gb at clozure.com
Mon Jan 28 05:45:48 UTC 2008
On Sun, 27 Jan 2008, Ron Garret wrote:
> I think I've had a breakthrough! It turns out that if you use my red-
> green cursor blink hack and move the cursor around with the mouse or
> the arrow keys then it DOES leave red and green squares behind. It is
> only when you actually type a close-paren that they get reset to
> white, and then only in the same line as the cursor is currently on.
> So I suspect that Hemlock is repainting the entire current line every
> time you type a close-paren and hence undermining the matching-paren
> Anyone know offhand where the code that does that repainting might be?
I think that it's the drawRect: method for NSTextView (e.g., part of
It's sometimes interesting (if a little unsettling) to see what gets
redrawn (in CCL and in other OSX applications); one way of seeing this
is to use the Quartz Debug (in Leopard with XCode installed, it's in
/Developer/Applications/Performance Tools/ with a link to it from
/Developer/Applications/Graphics Tools/ ; I seem to remember that it
was traditionally in Graphics Tools but may just not have noticed
If you run it (wherever it is) and click the "Flash Screen Updates"
checkbox), then all drawing in all applications will be highlighted.
If you type text into an IDE window with updates highlighted, you'll
see that some editing changes cause minimal updates and others may redraw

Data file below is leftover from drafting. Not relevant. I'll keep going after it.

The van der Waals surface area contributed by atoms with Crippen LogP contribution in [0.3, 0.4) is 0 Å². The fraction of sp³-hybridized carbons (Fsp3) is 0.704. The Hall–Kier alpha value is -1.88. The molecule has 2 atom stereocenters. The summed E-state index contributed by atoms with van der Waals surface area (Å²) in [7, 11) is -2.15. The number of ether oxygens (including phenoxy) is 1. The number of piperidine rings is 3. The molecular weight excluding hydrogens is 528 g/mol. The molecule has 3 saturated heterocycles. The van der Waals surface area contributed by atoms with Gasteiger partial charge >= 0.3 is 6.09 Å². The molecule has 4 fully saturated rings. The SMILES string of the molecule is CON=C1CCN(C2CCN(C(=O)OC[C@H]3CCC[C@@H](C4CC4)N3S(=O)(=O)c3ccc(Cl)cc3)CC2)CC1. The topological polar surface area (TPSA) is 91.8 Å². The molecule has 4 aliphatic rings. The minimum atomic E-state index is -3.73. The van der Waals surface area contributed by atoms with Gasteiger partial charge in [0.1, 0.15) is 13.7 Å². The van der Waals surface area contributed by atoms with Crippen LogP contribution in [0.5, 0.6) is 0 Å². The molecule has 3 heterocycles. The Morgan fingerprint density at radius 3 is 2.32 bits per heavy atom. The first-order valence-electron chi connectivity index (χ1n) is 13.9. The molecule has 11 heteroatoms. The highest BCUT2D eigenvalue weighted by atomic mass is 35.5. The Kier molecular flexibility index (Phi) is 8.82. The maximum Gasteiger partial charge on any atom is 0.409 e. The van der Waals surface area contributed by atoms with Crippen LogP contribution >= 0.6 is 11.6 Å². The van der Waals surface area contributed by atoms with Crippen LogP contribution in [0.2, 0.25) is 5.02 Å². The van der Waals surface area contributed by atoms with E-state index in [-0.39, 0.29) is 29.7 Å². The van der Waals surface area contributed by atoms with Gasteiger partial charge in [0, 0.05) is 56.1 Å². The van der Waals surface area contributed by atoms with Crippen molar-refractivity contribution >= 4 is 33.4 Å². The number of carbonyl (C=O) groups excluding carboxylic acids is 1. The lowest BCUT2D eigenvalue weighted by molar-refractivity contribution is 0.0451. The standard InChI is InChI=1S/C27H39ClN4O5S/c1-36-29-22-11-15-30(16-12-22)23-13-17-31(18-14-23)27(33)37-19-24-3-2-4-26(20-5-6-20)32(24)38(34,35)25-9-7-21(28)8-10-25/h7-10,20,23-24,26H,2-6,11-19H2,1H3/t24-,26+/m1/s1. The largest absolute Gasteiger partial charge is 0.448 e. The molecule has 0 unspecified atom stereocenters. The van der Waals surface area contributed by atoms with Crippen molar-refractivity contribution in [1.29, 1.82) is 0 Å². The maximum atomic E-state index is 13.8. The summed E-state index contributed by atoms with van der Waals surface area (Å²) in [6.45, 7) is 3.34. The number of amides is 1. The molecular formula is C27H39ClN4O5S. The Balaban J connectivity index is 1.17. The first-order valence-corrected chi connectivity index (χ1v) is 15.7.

the containing line (or possibly more.) What gets redrawn is basically
the "rect" argument to drawRect:, and I suspect that you're right that
the delay in blinking a matching paren is caused by some combination
of the matching paren's glyph rectangle being outside the clip rect
(or being inside it but not being invalidated properly.)
We don't actually want to change the text (e.g., don't want to
erase the matching paren by storing a #\space in the buffer) and
what we're trying to do doesn't always interact well with the
textview's redisplay code. What we sort of want to do is make
transient changes in the text attributes of the matching paren
(specifically, we want to change its foreground color to be
the same as its background color and revert that change) in
a way that will interact properly with the redisplay code.
NSLayoutManager has methods to add/remove "temporary attributes"
from a given character range, and I assume/hope that changes in
the temporary attributes of the matching paren would be reflected
in the next redisplay.
(If we were to give up on the idea of paren-highlighting by
blinking and highlighted by changing foreground/background color
instead, then I think that NSLayoutManager's temporary attributes
would probably be the right tool for the job.)
More information about the Openmcl-devel